What made Gary Speed take his own life, hanging himself in his home, was certainly not worth his final action, yet that action has united the world of soccer in shock, dismay and grief at the loss of such a talented player and later, manager, who promised to take Wales to new heights. If ever there was an occasion to say Rest In Peace, this is it.
The reasons for Gary Speed hanging himself in his home are not, in my opinion, anyone else's business outside his close family circle and they are certainly not mine. In such a tragic circumstance and rocked by a monumental roller-coaster of emotions as people question themselves what could have triggered so final and definitive a statement on his own life - he had appeared on BBC only hours prior to his death - let us dedicate this space to celebrating his life and the immense pleasure this talented and very nice man brought to millions of soccer fans.
Born in September 1969 in Mancot, Wales, Gary Speed played 85 times for Wales (the most capped outfield player and the second most-capped player of all time) in his international career spanning 1990 to 2004 and also held the record for Premier League appearances (until it was broken by David James) in 535 appearances for Leeds United (1988-1996, 248 games and 39 goals), Everton FC (the club he supported as a child - 1996-1998, 58 games, 15 goals), Newcastle United (1998-2004, 213 games, 29 goals), Bolton Wanderers (2004-2008, 121 games and 14 goals) and Sheffield United (2008-2010, 37 games and 6 goals. In total, 677 professional appearances at the highest level and 103 goals.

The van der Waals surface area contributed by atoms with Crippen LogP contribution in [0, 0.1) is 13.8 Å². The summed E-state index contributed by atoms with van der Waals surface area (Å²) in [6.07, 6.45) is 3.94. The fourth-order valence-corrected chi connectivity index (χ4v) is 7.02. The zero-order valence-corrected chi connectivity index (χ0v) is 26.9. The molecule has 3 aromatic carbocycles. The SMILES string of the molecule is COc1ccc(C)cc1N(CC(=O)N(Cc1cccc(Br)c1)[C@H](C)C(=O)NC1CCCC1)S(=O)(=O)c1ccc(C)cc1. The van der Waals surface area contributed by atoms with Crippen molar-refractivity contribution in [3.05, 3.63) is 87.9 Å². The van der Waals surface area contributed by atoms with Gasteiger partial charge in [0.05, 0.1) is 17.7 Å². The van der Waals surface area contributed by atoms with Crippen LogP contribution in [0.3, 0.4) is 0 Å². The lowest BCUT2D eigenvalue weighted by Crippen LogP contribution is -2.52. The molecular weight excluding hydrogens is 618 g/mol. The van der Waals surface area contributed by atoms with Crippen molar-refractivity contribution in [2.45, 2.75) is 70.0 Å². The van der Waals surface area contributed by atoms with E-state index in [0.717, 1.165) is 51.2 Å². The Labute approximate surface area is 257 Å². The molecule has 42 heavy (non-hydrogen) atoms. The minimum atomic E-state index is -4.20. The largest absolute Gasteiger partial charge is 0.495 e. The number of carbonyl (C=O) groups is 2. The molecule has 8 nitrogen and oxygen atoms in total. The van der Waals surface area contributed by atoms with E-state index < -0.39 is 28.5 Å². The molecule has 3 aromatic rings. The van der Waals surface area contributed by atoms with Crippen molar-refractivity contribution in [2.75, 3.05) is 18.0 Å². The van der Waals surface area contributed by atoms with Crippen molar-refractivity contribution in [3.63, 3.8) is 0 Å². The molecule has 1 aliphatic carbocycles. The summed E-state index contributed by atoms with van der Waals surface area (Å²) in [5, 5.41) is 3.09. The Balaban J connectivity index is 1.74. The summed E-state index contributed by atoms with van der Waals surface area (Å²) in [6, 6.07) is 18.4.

First Division Championship 1991-1992
FA Charity Shield 1992
League Cup (Finalist) 1996
Second Division Champion 1989-1990
FA Cup Finalist 1998, 1999
UEFA Intertoto Cup Finalist 2001
Premier League Asia Trophy Finalist 2003
League Cup Finalist 2004
Premier League Asia trophy Winner 2005
PFE Team Player of the Year 1993
Premier League 10 Seasons Awards 1992-1993 - 2001-2002
Most Appearances: 352
A midfield player of singular energy, skill and vision, Gary Speed received the MBE award (Member of the Order of the British Empire) in 2010. In his international career he played three times for Wales Under-21s and a further 85 times for Wales' senior team, scoring seven goals.
His managerial career started with Sheffield United (August to December 2010) but this was interrupted by the Welsh Football Association which asked Gary Speed to manage the national team, a job which be began on December 14, 2010, during which time he achieved remarkable statistics, taking Wales to 5 victories in 13 games (5 defeats, 13 goals scored and 13 against), including a winning streak never before witnessed by Wales - five victories in seven games, establishing the bases for a promising career in the qualifying stages of the next World Cup Finals in Brazil.
Outside soccer, Gary Speed was known for his extreme politeness and humility, finding time for everyone, speaking with the fans patiently and being as much a class professional off the pitch as on it.
Married for fifteen years, Gary Speed leaves two children and a wife devastated; he leaves this world with many happy memories and many great games and so he leaves the world of soccer that much poorer. As Gary Speed lays his demons to rest, let us remember the many good moments he brought to the game, to his country, to his clubs and to his team-mates and let the spirit of Gary Speed, his good-natured, human approach to what goes with being a professional sportsperson and a public figure be a lesson to remember for everyone in future, a leaf to copy and a reminder to those who use sport to engage in personal vendettas that soccer in particular, and professional sport in general, can have a human face, and that face is Gary Speed, who I recommend for Pravda.Ru Sportsperson of the Year.
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